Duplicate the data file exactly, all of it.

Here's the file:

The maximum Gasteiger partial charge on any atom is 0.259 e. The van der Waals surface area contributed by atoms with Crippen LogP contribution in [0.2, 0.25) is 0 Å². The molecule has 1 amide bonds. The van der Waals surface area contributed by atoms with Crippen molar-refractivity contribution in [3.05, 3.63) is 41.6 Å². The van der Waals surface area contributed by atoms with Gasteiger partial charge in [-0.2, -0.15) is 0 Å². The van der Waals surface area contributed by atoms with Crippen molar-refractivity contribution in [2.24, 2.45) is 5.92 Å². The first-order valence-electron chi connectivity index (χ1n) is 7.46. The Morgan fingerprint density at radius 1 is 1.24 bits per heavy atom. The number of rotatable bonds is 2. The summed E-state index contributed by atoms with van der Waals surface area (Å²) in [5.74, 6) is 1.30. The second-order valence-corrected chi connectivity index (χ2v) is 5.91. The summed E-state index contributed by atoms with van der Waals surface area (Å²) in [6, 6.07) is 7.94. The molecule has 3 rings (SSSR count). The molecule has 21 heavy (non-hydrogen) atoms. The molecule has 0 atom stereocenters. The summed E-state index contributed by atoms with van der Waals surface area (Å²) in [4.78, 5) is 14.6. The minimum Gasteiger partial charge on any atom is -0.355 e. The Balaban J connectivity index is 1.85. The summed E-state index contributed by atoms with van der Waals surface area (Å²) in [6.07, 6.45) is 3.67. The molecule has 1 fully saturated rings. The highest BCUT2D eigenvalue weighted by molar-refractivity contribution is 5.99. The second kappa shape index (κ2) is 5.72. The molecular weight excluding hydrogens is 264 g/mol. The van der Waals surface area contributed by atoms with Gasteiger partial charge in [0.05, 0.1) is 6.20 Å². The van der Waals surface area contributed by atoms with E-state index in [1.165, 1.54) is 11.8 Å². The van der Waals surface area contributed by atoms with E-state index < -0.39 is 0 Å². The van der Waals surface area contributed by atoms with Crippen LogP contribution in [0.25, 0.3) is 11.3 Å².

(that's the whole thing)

The maximum Gasteiger partial charge on any atom is 0.259 e. The van der Waals surface area contributed by atoms with Crippen LogP contribution in [0.2, 0.25) is 0 Å². The molecule has 1 amide bonds. The van der Waals surface area contributed by atoms with Crippen molar-refractivity contribution in [3.05, 3.63) is 41.6 Å². The van der Waals surface area contributed by atoms with Gasteiger partial charge in [-0.2, -0.15) is 0 Å². The van der Waals surface area contributed by atoms with Crippen molar-refractivity contribution in [2.24, 2.45) is 5.92 Å². The first-order valence-electron chi connectivity index (χ1n) is 7.46. The Morgan fingerprint density at radius 1 is 1.24 bits per heavy atom. The number of rotatable bonds is 2. The summed E-state index contributed by atoms with van der Waals surface area (Å²) in [5.74, 6) is 1.30. The second-order valence-corrected chi connectivity index (χ2v) is 5.91. The summed E-state index contributed by atoms with van der Waals surface area (Å²) in [6, 6.07) is 7.94. The molecule has 3 rings (SSSR count). The molecule has 21 heavy (non-hydrogen) atoms. The molecule has 0 atom stereocenters. The summed E-state index contributed by atoms with van der Waals surface area (Å²) in [4.78, 5) is 14.6. The minimum Gasteiger partial charge on any atom is -0.355 e. The Balaban J connectivity index is 1.85. The summed E-state index contributed by atoms with van der Waals surface area (Å²) in [6.07, 6.45) is 3.67. The molecule has 1 fully saturated rings. The highest BCUT2D eigenvalue weighted by molar-refractivity contribution is 5.99. The second kappa shape index (κ2) is 5.72. The molecular weight excluding hydrogens is 264 g/mol. The van der Waals surface area contributed by atoms with Gasteiger partial charge in [0.05, 0.1) is 6.20 Å². The van der Waals surface area contributed by atoms with E-state index in [1.165, 1.54) is 11.8 Å². The van der Waals surface area contributed by atoms with E-state index < -0.39 is 0 Å². The van der Waals surface area contributed by atoms with Crippen LogP contribution in [0.25, 0.3) is 11.3 Å².